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Rugby Union: The Basics

By Fiji Airways Posted 17 Sep 2019

Rugby, as a sport, is beloved around the world. The two major variants of rugby are rugby league and rugby union though in Fiji, rugby union and rugby sevens are the major versions played (Fiji won the gold medal in rugby sevens at the 2016 Rio Olympics).

Fiji is one of the few countries where rugby union is the main sport (locally often referred to as 15s or 15s rugby). The national team is referred to as the Flying Fijians. There are approximately 80,000 registered players from a total population of around 950,000.

The Rules

A rugby match comprises a first half and second half, each lasting for 40 minutes, separated by a 10-minute halftime period.

Two 15-player teams compete against each other to secure possession of the ball and to make forward progress towards the other team’s goal-line.

A territory-seizing game,the teams seek to expand their own territory by moving towards the opposing team’s goal-line. This can be achieved either by means of individual players carrying or kicking the ball, or by teamwork (in terms of passing, and rucking and mauling).

The two team’s players alternately attack and defend, throwing themselves against each other and struggling to win possession of the ball, all the while seeking to score.

If one team manages to carry the ball past the opposing team’s goal-line into the in-goal area, then that team is awarded a “try” and scores points. A try is worth five points.

When a team has scored a try, that team is allowed to attempt a conversion to get extra points. A conversion kick can be made from any point perpendicular to where the try was scored, along a line parallel to the touchline. The ball can either be placed on the ground for a place-kick, or dropped and kicked after it hits the ground for a drop-kick. Two points are awarded if the ball passes between the goalposts and above the crossbar.

A penalty kick is awarded as a result of a foul committed by the other team, a penalty goal is scored if the ball passes between the goalposts and above the crossbar. This is worth three points.

When a dropkick (where the ball is dropped and then kicked after it hits the ground) is attempted during play, a drop goal is awarded if the ball passes between the goalposts and above the crossbar.

The Positions

There are 15 players in each team, consisting of eight forwards (numbered 1–8) and seven backs (numbered 9–15). Additionally, there can be up to eight replacement players “on the bench”. Jersey numbers 16–23 are used to distinguish them.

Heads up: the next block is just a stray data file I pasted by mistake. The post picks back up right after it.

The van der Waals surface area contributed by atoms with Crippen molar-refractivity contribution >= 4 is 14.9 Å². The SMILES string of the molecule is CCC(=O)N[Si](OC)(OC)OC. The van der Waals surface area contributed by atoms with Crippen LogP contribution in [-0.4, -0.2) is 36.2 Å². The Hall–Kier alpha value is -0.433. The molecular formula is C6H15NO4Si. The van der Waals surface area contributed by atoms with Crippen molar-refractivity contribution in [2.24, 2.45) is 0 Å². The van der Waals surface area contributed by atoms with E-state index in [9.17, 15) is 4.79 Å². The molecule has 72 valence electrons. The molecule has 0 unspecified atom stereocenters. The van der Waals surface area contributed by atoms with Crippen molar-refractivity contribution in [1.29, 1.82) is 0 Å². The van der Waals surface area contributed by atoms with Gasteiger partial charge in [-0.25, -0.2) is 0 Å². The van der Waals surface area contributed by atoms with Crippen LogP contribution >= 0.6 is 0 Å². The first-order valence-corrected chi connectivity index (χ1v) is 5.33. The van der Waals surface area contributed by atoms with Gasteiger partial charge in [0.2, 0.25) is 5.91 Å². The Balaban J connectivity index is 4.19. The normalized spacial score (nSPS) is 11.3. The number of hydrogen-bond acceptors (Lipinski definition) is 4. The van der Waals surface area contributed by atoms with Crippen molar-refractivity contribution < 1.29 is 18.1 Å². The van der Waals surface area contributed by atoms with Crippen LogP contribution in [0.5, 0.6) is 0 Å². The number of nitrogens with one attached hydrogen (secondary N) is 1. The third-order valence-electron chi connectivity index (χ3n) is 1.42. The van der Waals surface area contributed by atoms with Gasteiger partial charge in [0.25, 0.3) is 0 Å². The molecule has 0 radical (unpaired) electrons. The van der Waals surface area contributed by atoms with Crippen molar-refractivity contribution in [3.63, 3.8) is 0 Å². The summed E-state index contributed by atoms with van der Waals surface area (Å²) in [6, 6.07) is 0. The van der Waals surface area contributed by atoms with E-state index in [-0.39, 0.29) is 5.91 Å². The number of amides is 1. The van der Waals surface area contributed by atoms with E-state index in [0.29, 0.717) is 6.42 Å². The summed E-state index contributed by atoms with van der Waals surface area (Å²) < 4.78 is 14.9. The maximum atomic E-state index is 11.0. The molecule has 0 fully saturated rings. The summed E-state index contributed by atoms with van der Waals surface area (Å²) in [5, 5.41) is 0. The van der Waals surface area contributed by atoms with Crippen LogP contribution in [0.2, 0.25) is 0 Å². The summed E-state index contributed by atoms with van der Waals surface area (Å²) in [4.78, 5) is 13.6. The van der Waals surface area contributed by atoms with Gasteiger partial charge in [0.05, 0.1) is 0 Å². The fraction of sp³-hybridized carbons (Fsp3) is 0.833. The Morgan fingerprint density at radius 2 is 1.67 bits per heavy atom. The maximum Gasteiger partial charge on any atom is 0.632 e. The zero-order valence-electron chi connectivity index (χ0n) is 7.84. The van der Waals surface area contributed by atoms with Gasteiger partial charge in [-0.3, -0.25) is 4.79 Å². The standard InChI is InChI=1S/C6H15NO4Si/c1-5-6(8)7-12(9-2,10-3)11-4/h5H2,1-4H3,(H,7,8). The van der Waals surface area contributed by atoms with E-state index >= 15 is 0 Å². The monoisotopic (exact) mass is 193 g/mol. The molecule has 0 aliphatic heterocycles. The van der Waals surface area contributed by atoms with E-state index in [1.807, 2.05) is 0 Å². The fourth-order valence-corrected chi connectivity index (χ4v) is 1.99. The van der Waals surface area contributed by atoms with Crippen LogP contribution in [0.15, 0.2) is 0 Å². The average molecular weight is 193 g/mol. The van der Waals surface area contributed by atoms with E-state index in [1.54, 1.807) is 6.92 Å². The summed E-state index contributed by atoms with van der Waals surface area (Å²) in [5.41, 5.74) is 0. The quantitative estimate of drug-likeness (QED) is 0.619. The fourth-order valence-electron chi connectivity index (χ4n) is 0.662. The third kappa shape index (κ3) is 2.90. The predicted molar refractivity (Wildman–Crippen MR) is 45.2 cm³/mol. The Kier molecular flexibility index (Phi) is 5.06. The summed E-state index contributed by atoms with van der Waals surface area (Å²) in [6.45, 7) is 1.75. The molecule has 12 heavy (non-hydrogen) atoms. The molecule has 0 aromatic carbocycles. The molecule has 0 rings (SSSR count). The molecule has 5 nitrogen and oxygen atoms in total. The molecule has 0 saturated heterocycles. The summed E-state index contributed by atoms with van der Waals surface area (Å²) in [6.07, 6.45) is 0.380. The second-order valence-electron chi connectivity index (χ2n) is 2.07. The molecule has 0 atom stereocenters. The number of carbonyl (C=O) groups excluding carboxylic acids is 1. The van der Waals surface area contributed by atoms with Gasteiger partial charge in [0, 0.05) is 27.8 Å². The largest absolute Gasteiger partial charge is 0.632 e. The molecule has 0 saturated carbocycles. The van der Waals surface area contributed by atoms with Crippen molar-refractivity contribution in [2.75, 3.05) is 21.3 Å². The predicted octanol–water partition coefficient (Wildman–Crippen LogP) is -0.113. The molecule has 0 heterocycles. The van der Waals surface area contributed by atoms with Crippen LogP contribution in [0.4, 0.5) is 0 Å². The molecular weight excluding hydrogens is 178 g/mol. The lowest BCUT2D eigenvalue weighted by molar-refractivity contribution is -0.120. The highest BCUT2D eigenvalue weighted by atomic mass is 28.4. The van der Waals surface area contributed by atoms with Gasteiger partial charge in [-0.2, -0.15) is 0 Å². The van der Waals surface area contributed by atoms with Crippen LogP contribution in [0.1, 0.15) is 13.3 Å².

Players are not confined to any single position on the field, even though they mostly focus on only one or two that suit their skills and body types.

Players who train in over three positions are called “utility players”. The scrum (an assemblage used to restart play), however should consist of eight players (if a team still has fifteen on the field); three in the front row, two in the second and three at the rear.

The positions as given by the International Rugby Board are full-back, wings (left and right), centres (inside and outside), fly-half, scrum-half, number eight, flanker (openside and blindside), lock, hooker and props (loosehead and tighthead).

The backs play behind the forwards and are normally more lightly built and faster. Successful backs are skillful at passing and kicking. Full-backs need to be good defenders and kickers, and have the capability to catch a kicked ball.

The wingers are generally among the fastest players in a team and score many of the team’s tries. The centres key attacking roles are to try and break through the defensive line and link successfully with wingers.

The fly-half can be a good kicker and usually directs the backline. The scrum-half reclaims the ball from the forwards but needs a quick and accurate pass to get the ball to the backs (often firstly to the fly-half).

Forwards compete for the ball in scrums and line-outs and are predominantly bigger and stronger than the backs. Props push in the scrums, while the hooker tries to “hook” the ball.

Locks are tall and jump for the ball at the line-out after the hooker has thrown it in. The flankers and number eight should be the first forwards to a tackle and play a crucial role in obtaining possession of the ball for their team.

And there you have it. For those unfamiliar with the sport, it can seem a bit daunting but with a basic understanding of the game you are sure to have many, many enjoyable hours of rugby ahead of you!

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